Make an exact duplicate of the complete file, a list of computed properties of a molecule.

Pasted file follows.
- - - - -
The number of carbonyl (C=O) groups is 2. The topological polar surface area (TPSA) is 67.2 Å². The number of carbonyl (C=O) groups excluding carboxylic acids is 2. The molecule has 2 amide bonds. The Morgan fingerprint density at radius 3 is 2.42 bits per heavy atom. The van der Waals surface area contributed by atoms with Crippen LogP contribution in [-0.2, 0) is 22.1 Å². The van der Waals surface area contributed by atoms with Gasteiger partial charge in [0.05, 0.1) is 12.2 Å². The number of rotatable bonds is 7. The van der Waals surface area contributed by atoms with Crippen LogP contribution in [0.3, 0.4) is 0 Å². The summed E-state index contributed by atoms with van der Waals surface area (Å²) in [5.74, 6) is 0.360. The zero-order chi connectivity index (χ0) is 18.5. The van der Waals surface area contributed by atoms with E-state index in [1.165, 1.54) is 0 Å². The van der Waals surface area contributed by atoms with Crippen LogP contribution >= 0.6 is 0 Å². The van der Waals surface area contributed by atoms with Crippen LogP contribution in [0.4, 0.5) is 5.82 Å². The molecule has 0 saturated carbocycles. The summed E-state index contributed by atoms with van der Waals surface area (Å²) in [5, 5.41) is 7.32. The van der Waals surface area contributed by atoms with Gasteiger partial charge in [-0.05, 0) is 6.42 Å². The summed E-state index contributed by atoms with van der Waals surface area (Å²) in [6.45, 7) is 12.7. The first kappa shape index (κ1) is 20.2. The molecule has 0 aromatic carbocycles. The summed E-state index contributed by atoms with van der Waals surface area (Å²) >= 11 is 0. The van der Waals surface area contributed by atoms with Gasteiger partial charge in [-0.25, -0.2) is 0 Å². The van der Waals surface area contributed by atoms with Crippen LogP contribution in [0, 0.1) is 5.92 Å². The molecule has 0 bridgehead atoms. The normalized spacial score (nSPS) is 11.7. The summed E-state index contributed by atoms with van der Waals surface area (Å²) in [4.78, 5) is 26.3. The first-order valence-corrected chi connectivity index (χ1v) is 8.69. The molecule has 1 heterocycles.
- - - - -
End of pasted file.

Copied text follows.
The number of carbonyl (C=O) groups is 2. The topological polar surface area (TPSA) is 67.2 Å². The number of carbonyl (C=O) groups excluding carboxylic acids is 2. The molecule has 2 amide bonds. The Morgan fingerprint density at radius 3 is 2.42 bits per heavy atom. The van der Waals surface area contributed by atoms with Crippen LogP contribution in [-0.2, 0) is 22.1 Å². The van der Waals surface area contributed by atoms with Gasteiger partial charge in [0.05, 0.1) is 12.2 Å². The number of rotatable bonds is 7. The van der Waals surface area contributed by atoms with Crippen LogP contribution in [0.3, 0.4) is 0 Å². The summed E-state index contributed by atoms with van der Waals surface area (Å²) in [5.74, 6) is 0.360. The zero-order chi connectivity index (χ0) is 18.5. The van der Waals surface area contributed by atoms with E-state index in [1.165, 1.54) is 0 Å². The van der Waals surface area contributed by atoms with Crippen LogP contribution >= 0.6 is 0 Å². The van der Waals surface area contributed by atoms with Crippen LogP contribution in [0.4, 0.5) is 5.82 Å². The molecule has 0 saturated carbocycles. The summed E-state index contributed by atoms with van der Waals surface area (Å²) in [5, 5.41) is 7.32. The van der Waals surface area contributed by atoms with Gasteiger partial charge in [-0.05, 0) is 6.42 Å². The summed E-state index contributed by atoms with van der Waals surface area (Å²) in [6.45, 7) is 12.7. The first kappa shape index (κ1) is 20.2. The molecule has 0 aromatic carbocycles. The summed E-state index contributed by atoms with van der Waals surface area (Å²) >= 11 is 0. The van der Waals surface area contributed by atoms with Gasteiger partial charge in [-0.25, -0.2) is 0 Å². The van der Waals surface area contributed by atoms with Crippen LogP contribution in [0, 0.1) is 5.92 Å². The molecule has 0 bridgehead atoms. The normalized spacial score (nSPS) is 11.7. The summed E-state index contributed by atoms with van der Waals surface area (Å²) in [4.78, 5) is 26.3. The first-order valence-corrected chi connectivity index (χ1v) is 8.69. The molecule has 1 heterocycles.